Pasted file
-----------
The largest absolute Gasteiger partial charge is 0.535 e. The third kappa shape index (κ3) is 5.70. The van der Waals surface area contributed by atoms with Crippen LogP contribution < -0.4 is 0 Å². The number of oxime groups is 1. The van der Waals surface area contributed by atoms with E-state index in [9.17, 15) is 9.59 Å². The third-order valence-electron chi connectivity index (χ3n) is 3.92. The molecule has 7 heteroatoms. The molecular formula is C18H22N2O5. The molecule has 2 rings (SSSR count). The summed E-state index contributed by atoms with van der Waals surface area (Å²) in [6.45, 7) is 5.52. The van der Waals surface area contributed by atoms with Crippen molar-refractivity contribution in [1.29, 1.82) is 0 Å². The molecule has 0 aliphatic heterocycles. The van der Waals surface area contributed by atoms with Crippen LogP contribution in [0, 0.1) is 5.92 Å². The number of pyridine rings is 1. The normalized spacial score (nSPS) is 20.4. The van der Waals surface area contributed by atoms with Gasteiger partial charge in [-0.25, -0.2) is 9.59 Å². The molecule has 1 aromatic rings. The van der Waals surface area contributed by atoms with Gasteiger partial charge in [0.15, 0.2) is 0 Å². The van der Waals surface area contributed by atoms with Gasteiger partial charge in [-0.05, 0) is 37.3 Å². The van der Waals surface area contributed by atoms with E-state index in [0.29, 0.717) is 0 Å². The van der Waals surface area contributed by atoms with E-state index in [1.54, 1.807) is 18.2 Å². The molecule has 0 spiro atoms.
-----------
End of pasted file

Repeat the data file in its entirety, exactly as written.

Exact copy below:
The largest absolute Gasteiger partial charge is 0.535 e. The third kappa shape index (κ3) is 5.70. The van der Waals surface area contributed by atoms with Crippen LogP contribution < -0.4 is 0 Å². The number of oxime groups is 1. The van der Waals surface area contributed by atoms with E-state index in [9.17, 15) is 9.59 Å². The third-order valence-electron chi connectivity index (χ3n) is 3.92. The molecule has 7 heteroatoms. The molecular formula is C18H22N2O5. The molecule has 2 rings (SSSR count). The summed E-state index contributed by atoms with van der Waals surface area (Å²) in [6.45, 7) is 5.52. The van der Waals surface area contributed by atoms with Crippen molar-refractivity contribution in [1.29, 1.82) is 0 Å². The molecule has 0 aliphatic heterocycles. The van der Waals surface area contributed by atoms with Crippen LogP contribution in [0, 0.1) is 5.92 Å². The number of pyridine rings is 1. The normalized spacial score (nSPS) is 20.4. The van der Waals surface area contributed by atoms with Gasteiger partial charge in [-0.25, -0.2) is 9.59 Å². The molecule has 1 aromatic rings. The van der Waals surface area contributed by atoms with Gasteiger partial charge in [0.15, 0.2) is 0 Å². The van der Waals surface area contributed by atoms with Gasteiger partial charge in [-0.05, 0) is 37.3 Å². The van der Waals surface area contributed by atoms with E-state index in [0.29, 0.717) is 0 Å². The van der Waals surface area contributed by atoms with E-state index in [1.54, 1.807) is 18.2 Å². The molecule has 0 spiro atoms.